What witness? Any witness? Could Keith witness my signature and then could I, in turn, witness his?

Colorado was so much more helpful in making it clear that my signature had to be notarized, which is your top quality witness. I mean, if you want a go-to witness, a reliable witness, the Notary is the way to go.

So I called the friendly offices of the DCBSRMS one more time and talked at length with some person who seemed to be a receptionist.

(I imagined her sitting in a gunmetal gray box in front of a counter that was slightly too high, with a wall of file cabinets towering over her. The walls would be decorated with out of date official notices printed in red and black ink and stuck there with peeling Scotch tape.)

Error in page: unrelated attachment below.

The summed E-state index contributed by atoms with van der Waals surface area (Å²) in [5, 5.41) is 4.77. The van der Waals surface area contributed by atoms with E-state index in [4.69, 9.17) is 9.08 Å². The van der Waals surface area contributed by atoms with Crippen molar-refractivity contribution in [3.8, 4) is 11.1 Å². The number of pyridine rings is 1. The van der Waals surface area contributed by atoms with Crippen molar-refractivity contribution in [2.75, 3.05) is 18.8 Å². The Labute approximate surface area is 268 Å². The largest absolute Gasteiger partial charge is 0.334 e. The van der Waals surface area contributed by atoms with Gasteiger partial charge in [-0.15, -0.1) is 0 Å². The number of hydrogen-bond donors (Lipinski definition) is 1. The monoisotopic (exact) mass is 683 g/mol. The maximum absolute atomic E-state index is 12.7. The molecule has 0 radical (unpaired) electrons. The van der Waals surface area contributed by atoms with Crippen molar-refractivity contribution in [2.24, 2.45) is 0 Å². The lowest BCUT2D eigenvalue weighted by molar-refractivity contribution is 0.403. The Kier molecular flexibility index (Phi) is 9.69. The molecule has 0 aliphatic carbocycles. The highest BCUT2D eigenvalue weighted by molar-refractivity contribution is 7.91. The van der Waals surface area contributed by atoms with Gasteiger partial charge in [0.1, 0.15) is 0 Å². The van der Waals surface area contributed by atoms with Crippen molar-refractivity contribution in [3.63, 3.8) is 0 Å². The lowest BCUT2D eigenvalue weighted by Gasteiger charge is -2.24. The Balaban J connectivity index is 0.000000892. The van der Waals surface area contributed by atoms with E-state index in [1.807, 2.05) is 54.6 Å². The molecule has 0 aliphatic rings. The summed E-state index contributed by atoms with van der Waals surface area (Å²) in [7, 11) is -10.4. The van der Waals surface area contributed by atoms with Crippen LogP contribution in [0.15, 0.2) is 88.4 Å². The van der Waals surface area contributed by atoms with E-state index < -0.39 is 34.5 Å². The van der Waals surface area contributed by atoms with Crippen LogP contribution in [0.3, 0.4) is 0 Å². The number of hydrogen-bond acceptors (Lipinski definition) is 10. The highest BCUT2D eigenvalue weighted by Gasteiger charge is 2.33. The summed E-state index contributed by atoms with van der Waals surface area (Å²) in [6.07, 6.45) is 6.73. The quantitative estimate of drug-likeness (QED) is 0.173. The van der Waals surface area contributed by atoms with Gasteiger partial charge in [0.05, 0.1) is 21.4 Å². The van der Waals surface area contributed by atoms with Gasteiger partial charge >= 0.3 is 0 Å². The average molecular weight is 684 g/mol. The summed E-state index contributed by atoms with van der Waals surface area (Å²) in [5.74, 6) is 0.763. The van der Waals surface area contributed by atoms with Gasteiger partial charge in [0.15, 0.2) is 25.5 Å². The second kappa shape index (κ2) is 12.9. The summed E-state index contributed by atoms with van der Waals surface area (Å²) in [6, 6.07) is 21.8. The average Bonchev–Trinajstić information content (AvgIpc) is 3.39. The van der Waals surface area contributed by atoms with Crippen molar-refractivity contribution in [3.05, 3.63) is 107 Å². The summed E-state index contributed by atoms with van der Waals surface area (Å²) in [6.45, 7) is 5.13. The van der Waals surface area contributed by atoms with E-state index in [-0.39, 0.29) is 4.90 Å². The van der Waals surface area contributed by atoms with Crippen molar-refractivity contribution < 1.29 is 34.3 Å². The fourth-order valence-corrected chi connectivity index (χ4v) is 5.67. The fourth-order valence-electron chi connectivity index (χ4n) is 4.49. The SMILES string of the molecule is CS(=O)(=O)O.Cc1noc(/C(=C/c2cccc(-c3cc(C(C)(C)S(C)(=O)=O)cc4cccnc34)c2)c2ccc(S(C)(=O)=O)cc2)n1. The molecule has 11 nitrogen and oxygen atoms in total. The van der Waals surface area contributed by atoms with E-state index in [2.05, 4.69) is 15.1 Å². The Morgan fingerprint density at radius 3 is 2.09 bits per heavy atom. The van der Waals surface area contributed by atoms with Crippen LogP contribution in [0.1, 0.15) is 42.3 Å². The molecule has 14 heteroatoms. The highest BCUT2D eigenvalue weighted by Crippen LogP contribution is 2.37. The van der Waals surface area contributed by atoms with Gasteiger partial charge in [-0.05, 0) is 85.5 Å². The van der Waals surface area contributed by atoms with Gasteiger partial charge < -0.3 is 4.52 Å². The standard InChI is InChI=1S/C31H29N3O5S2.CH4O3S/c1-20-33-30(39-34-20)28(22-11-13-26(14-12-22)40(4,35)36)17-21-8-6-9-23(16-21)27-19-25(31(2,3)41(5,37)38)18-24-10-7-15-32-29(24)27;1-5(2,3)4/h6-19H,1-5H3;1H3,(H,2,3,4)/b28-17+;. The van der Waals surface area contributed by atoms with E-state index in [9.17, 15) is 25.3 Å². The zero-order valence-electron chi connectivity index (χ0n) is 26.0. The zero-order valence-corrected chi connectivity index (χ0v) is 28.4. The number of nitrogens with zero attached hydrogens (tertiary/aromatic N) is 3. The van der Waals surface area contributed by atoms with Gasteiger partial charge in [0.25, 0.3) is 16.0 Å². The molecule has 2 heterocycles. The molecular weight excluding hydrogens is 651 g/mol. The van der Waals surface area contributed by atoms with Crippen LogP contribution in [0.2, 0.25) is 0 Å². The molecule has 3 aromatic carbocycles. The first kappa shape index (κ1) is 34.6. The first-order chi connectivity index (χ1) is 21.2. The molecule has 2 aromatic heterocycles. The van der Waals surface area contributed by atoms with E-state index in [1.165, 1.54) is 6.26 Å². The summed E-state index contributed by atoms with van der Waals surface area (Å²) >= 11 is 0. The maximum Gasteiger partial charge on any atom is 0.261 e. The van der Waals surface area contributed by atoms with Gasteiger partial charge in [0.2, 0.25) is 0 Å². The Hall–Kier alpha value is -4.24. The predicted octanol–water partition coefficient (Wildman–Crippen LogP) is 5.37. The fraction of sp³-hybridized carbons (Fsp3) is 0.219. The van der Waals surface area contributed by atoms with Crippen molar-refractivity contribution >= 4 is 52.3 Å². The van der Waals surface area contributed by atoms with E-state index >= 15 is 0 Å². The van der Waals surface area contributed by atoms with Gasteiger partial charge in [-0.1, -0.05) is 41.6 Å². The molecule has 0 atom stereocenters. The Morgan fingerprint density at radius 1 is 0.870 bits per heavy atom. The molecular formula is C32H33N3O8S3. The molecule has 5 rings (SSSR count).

Wherever she was sitting, she did not know the answers to my question, and the other person who might know the answer was also out of her office for the day.

(I now imagined the entire Department for Community Based Services Records Management Section, in their ground floor wing of the box shaped, cement state building eerily quiet... just one phone ringing on some one's desk somewhere, the sound echoing down a long, dingy hallway...)

Furthermore, she told me that they normally do not deal with the prospective adoptive families- they prefer to deal with the home study agency. That is their normal procedure for out of state requests, she explained to me, painstakingly, impatient to end my entirely irregular phone call and put an end to my pesky questions.

(So she could go back to pondering the meaning of life while tracing the water stains on the tiled ceiling? Answering the other lonely call? Restocking the Styrofoam coffee cups? One can only wonder.)

I managed to wrangle the name of the lady who was out, and her extension number before giving up. Then I sent my home study agent all the info.

Let's hope she has better luck than I did.